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Development and functional morphology of the foreguts of larvae and postlarvae of three crustacean decapods/Desenvolvimento e morfologia funcional dos estomagos de larvas e pos-larvas de tres crustaceos decapodes.

1. Introduction

The features and functionality of the foreguts of decapod crustaceans were extensively examined in adult specimens, in the attempt to understand the digestive mechanism of each studied species (Meiss and Norman, 1977; Kunze and Anderson, 1979; Suthers, 1984; Skilleter and Anderson, 1986; Mikami and Takashima, 1993; Pinn et al., 1999; Jha and Homechaudhuri, 2001; Brosing et al., 2002; Castro and Bond-Buckup, 2003). But, little information was achieved for larvae and postlarvae of crustaceans.

Information about the morphological development of foreguts and feeding appendages has contributed to the identification of an adequate diet in larval culture and, consequently, increasing the survival rate during the larval development (Nishida et al., 1990; Minagawa and Takashima, 1994; Abrunhosa and Kittaka, 1997a).

Evidences of non-feeding behavior were observed for cultured larvae during the entire transitory stage (puelurus) for various species of the genera Panulirus, Jasus and Palinurus (Kittaka, 1988; 1994; Kittaka and Ikegami, 1988; Kittaka et al., 1997). Non-feeding behaviour in pueruli has been consistent with Nishida et al. (1990), Wolfe and Felgenhauer (1991), Mikami and Takashima (1993) and Lemmens and Knott (1994), in which substantial morphological changes occurred in the digestive system during metamorphosis by the reduction of mandibles and the number of setae in the mouthpart appendages and poorly developed foreguts. Abrunhosa and Kittaka (1997a,b) reported similar observations during non-feeding stages in megalopae (transitory stage) of Paralithodes crabs (an important fishing resource of the Northern Pacific) related to the poorly developed feeding appendages (mouthparts and foregut) and, more recently, during the zoeal stages of the thalassinid Lepidophthalmus siriboia Felder and Rodrigues, 1993. (Abrunhosa et al., 2006).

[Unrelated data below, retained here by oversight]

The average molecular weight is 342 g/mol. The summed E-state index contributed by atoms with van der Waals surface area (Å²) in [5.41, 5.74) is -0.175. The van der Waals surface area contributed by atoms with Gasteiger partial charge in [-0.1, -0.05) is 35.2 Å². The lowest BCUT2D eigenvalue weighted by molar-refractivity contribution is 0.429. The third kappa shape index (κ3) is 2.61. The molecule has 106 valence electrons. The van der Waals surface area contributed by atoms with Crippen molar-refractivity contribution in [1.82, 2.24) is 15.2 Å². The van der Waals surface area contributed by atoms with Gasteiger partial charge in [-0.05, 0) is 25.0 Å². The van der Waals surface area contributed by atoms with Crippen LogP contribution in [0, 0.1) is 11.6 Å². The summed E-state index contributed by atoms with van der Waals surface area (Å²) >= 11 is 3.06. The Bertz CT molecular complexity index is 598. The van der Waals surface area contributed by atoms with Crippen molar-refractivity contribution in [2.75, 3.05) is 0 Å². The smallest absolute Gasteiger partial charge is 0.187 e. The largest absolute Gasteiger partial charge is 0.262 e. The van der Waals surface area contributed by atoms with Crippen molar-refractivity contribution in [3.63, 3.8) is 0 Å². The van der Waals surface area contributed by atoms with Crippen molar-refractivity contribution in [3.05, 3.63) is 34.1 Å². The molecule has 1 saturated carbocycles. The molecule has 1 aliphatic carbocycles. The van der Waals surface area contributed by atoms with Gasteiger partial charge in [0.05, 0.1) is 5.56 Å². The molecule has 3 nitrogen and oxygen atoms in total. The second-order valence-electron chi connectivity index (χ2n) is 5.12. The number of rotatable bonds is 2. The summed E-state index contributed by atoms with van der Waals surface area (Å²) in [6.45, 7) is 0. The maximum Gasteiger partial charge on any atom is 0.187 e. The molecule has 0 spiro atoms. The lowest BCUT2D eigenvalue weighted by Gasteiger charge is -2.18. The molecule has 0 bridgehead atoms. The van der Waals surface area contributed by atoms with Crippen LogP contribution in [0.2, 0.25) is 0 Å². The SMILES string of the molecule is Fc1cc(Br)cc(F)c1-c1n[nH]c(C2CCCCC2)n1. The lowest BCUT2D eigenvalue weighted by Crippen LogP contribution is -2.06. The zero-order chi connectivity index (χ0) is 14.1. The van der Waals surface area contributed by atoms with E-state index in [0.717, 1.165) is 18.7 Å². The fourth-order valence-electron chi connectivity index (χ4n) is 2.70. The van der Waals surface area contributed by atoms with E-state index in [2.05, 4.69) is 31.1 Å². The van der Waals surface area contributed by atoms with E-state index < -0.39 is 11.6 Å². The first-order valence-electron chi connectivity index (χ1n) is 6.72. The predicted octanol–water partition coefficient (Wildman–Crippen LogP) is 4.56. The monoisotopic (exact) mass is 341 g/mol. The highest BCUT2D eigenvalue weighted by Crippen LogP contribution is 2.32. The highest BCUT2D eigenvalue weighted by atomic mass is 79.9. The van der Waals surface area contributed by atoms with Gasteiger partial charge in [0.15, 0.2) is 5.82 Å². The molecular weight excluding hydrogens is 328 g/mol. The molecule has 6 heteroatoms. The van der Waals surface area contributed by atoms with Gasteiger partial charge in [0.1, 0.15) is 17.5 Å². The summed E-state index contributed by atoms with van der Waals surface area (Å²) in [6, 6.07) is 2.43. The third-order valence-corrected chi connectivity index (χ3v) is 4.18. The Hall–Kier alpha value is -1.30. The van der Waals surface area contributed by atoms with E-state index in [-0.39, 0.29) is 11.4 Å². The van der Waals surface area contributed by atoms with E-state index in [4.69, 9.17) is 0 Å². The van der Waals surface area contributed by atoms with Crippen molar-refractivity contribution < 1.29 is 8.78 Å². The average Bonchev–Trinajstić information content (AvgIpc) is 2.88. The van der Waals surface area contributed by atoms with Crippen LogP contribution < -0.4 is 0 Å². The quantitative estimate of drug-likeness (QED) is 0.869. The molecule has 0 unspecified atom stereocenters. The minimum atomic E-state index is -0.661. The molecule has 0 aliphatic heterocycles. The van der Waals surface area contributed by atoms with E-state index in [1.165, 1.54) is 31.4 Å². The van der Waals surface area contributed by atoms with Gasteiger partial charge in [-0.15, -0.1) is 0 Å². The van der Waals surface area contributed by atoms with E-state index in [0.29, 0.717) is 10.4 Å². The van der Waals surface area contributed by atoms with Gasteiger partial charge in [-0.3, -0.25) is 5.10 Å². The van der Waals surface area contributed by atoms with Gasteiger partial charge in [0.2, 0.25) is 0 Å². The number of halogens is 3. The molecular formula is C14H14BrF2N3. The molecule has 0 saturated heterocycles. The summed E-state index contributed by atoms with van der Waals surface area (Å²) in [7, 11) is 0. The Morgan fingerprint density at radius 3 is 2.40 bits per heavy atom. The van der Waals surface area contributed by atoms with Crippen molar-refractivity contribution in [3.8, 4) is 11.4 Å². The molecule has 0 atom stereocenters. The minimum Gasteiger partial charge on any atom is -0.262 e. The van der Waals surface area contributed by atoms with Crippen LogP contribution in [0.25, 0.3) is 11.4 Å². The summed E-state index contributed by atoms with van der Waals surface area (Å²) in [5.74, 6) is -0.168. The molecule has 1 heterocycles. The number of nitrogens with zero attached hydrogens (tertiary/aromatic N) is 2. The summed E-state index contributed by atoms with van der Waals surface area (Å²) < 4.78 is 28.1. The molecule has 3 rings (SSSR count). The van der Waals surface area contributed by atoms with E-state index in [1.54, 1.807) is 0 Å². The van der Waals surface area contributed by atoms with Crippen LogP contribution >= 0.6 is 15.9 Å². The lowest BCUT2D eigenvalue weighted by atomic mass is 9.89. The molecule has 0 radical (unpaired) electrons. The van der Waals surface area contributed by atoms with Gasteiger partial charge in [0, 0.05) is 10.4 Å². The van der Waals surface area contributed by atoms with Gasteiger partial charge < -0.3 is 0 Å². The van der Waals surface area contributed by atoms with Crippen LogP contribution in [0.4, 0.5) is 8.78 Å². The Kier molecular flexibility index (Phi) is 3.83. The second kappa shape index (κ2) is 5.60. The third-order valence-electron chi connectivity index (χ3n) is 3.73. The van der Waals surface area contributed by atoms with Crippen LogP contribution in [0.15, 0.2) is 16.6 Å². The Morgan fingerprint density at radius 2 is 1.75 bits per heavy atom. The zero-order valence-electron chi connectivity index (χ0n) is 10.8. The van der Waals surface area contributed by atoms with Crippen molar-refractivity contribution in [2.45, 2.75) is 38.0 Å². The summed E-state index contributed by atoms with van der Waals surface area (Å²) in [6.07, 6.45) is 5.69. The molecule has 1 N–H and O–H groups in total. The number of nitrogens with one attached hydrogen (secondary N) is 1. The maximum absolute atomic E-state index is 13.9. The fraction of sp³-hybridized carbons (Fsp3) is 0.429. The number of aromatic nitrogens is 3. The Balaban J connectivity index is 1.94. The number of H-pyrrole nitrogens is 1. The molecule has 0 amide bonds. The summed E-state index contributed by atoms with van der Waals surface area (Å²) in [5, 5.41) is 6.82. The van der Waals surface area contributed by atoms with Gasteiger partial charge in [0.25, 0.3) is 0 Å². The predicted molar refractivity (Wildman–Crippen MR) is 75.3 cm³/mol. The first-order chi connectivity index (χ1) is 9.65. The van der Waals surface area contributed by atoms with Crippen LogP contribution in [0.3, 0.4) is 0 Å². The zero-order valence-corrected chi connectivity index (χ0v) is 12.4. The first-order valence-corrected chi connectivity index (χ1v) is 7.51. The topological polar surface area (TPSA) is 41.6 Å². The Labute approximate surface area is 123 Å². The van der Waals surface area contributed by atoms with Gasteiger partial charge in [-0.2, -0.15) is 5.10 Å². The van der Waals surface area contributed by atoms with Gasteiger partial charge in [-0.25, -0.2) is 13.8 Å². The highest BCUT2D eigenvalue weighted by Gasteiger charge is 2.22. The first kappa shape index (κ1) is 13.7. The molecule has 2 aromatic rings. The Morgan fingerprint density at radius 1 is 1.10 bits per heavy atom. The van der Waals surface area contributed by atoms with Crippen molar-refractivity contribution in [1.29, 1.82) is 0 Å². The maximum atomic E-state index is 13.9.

The present study supplies morphological descriptions of foreguts of larvae and post-larvae of three species belonging to the infra-order of Pleocyemata, Callicurus major (Say, 1818) (Thalassinidea) and Sesarma rectum Randall, 1840 (Brachyura) and Dendrobranchiata, Litopennaeus vannamei (Boone, 1931) (Penaeidea). The structural organization of the studied foreguts is compared with other decapods and the relationship between the foregut morphology and individual feeding behaviour is discussed.

2. Material and Methods

2.1. Obtaining of the larvae and post-larvae

2.1.1. L. vannamei

The larval stages and juvenile I were obtained from donation by the laboratory of larviculture of Marine Aquacrusta Ltda company, located in the state of Ceara, in May 2004.

2.1.2. C. major and S. rectum

The larvae and post-larvae were obtained in previous larval rearing accomplished by the laboratory of crustacean larviculture of the Federal University of Para, Campus of Braganca in March 2004. Samples of the larval and post-larval stages were identified following the descriptions of Rodrigues (1976) for C. major and Fransozo and Hebling (1986) for S. rectum.

2.2. Samples

Ten individuals of each stage of L. vannamei (Protozoea I, and Mysis I and III and juvenile I), C. major (Zoea I and IV, megalopa and juvenile I) and S. rectum (Zoea I and IV, megalopa and juvenile I) previously described were fixed in formalin solution 10% (v/v). The nauplii of L. vannamei were not investigated in this study, because according to Lovett and Felder (1989) the individuals lacked foregut in this stage.

2.3. Treatment for dissection of foregut

The samples were immersed in aqueous solution of potassium hydroxide (KOH) 5% and heated to 80[degrees]C. Then, the individuals were washed in distilled water and immersed in an ethyl alcohol 70% + glycerol (1:1) solution.

2.4. Dissection, illustration and description of the foregut After dissection, the individuals were placed in slides with ethyl alcohol 70% + glycerol (1:1). The disc section was made with fine needles (BD Ultra-Fine[R], 12.7 x 0.33 mm) under an optical microscope Zeiss.

The foreguts were removed and transferred to another slice where, they were stained with aqueous solution of metilene blue 1%.